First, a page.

The move is being led by scientists at Oxford University and is expected to provide information on the spread rates, provide information on the viruses and point to the antibody developers. “Information gathering is an essential part of our response to Coronavirus,” the British Health Minister said.
The British government has announced a new study to examine the effects of the Coronavirus across the country. The purpose of this study is to understand the rate of the outbreak, the rate of infection, and the number of people who have developed antibodies to the virus. The move was developed by Oxford University scientists and its initial results are expected to be published in early May.
The program will include coronavirus testing and subjects’ home questioning. By these means, it will be possible to see if the person has the virus, and if so – within the study, he will be asked to perform additional tests every week for the first 5 weeks. In the second stage – participants will be tested once a month for a year. The samples taken over time will help determine the rate in the general population of the country that has developed antibodies to the virus, and will closely monitor the emerging trends.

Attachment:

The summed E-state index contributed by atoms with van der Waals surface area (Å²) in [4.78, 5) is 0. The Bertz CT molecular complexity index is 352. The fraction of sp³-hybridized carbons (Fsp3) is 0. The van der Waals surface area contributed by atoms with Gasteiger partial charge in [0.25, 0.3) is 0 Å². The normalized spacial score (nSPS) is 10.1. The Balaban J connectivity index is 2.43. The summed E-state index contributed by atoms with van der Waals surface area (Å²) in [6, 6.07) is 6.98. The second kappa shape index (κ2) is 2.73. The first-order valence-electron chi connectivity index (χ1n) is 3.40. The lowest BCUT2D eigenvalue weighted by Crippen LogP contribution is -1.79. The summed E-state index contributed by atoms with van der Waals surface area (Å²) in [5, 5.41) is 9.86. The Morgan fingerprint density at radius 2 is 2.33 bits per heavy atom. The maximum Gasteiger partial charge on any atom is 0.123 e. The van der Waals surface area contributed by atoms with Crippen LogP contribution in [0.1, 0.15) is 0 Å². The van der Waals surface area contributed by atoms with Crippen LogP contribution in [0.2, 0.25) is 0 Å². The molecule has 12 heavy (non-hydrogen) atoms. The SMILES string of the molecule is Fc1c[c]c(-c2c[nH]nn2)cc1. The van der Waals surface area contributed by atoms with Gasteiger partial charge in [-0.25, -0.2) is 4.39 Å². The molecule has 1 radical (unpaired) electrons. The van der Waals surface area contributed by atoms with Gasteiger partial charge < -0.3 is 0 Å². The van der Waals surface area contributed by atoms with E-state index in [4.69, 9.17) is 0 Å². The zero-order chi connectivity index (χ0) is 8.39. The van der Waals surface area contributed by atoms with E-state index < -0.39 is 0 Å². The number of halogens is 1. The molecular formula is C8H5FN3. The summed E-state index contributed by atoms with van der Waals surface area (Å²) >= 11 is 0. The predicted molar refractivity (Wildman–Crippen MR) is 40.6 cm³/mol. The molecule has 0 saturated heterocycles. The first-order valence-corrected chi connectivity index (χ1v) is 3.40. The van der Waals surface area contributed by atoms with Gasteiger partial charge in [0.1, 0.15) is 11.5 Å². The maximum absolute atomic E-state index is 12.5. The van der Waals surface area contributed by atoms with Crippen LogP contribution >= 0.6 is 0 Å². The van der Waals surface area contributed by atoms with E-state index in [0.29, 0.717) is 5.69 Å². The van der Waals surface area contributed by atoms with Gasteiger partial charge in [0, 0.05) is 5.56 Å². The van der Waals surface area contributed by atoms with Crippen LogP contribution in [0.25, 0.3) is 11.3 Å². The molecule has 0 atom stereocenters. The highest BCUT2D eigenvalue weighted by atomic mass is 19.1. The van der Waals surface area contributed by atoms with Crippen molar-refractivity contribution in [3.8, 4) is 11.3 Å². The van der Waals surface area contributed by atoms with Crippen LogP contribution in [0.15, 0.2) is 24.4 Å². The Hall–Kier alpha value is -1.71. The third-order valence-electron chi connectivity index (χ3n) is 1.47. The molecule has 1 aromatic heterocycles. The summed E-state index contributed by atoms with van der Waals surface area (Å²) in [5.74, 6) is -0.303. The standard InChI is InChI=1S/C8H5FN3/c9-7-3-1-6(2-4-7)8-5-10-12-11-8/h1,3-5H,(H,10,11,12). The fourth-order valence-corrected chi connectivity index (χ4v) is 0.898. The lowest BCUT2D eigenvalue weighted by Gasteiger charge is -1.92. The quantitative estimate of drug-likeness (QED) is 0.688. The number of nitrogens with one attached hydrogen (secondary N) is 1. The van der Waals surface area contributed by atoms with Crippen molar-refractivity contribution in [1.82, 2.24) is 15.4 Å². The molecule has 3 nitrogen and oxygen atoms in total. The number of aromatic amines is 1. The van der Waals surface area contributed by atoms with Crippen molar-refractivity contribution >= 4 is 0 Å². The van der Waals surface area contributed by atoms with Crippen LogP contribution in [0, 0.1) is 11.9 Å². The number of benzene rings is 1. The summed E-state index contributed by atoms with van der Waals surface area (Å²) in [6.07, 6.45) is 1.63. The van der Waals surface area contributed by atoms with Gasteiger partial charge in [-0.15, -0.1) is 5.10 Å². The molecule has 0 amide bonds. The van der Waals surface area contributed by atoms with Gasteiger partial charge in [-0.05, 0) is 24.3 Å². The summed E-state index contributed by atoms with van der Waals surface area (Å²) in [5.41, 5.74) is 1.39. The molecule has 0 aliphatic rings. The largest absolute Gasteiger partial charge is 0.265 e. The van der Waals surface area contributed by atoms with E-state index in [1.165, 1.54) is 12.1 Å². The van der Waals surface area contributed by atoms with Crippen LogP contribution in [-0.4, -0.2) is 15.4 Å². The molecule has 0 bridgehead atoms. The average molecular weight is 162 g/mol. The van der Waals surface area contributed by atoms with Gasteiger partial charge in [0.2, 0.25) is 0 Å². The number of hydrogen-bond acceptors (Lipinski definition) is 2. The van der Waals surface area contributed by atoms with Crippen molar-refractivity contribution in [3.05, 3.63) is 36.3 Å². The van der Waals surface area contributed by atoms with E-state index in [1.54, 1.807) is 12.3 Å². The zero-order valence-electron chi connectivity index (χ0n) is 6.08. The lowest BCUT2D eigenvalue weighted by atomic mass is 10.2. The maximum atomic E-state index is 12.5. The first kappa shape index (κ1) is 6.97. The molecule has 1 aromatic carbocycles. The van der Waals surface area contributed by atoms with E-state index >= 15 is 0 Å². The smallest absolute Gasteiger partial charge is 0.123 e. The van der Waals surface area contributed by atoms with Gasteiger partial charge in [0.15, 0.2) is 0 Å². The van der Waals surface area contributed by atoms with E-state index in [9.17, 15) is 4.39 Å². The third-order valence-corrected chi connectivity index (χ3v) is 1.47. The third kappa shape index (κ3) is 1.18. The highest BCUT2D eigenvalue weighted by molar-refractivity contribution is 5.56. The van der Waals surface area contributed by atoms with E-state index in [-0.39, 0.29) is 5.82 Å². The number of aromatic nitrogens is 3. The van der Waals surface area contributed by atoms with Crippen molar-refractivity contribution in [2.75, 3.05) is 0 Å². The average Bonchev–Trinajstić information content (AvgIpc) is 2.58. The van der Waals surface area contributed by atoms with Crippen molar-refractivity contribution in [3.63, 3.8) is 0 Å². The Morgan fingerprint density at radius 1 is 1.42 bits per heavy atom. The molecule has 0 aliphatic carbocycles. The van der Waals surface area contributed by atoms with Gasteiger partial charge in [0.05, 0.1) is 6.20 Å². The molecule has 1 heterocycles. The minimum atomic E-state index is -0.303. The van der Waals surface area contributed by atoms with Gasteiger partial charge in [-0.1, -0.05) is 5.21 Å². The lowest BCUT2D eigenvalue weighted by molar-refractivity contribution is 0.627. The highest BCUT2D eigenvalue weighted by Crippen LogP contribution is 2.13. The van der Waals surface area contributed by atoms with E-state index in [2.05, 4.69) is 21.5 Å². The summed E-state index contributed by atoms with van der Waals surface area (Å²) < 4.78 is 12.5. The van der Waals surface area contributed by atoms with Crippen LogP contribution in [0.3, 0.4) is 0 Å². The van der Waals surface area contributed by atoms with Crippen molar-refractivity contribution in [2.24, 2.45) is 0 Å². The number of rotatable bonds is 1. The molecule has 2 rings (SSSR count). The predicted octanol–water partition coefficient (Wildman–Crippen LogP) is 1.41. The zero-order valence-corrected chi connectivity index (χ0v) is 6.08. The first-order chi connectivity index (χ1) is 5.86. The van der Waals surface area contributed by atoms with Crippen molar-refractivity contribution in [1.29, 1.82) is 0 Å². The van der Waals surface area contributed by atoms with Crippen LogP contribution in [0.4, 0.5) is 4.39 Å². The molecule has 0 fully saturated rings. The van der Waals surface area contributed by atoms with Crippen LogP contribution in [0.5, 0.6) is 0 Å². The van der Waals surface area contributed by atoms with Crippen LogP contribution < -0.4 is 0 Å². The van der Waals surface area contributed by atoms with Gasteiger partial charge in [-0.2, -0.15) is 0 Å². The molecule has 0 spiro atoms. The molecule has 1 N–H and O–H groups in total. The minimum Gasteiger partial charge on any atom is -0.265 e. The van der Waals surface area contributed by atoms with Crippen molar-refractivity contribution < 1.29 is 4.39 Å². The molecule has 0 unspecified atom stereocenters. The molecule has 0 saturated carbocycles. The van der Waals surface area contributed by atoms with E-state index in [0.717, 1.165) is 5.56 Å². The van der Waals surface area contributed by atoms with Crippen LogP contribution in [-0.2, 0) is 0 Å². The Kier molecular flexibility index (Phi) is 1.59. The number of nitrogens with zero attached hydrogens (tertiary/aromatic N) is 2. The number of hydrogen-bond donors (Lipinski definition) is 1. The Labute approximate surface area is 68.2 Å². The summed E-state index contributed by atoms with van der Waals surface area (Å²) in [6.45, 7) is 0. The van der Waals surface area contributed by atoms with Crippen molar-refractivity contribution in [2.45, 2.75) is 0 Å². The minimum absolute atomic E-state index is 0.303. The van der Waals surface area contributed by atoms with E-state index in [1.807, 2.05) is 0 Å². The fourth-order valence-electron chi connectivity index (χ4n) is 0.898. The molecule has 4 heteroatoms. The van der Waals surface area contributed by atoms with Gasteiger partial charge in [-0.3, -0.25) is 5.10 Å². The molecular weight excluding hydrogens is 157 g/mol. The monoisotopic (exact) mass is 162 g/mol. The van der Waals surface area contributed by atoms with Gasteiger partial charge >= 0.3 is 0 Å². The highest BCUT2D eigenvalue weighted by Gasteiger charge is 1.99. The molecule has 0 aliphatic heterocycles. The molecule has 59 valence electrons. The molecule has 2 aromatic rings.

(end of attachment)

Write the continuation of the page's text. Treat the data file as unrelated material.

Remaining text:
In the first phase of the study, some 20,000 households, selected as the best representative of the population, will take part in it, in terms of age and area of residence. The pilot is expected to focus on England, but will later cover the entire kingdom. The move is expected to expand over the coming year, and according to planning, some 300,000 people are expected to attend it eventually.
“Collecting the information on the rate of disease and antibody development is an essential part of our ongoing response to the virus,” said British Health Minister Matt Hancock. “The move will help to monitor the extent of the current infection and at the same time allow us to answer crucial questions about public vaccination,” he added. “This is how we can better understand the path of expansion and anticipate future developments,” Hancock concluded.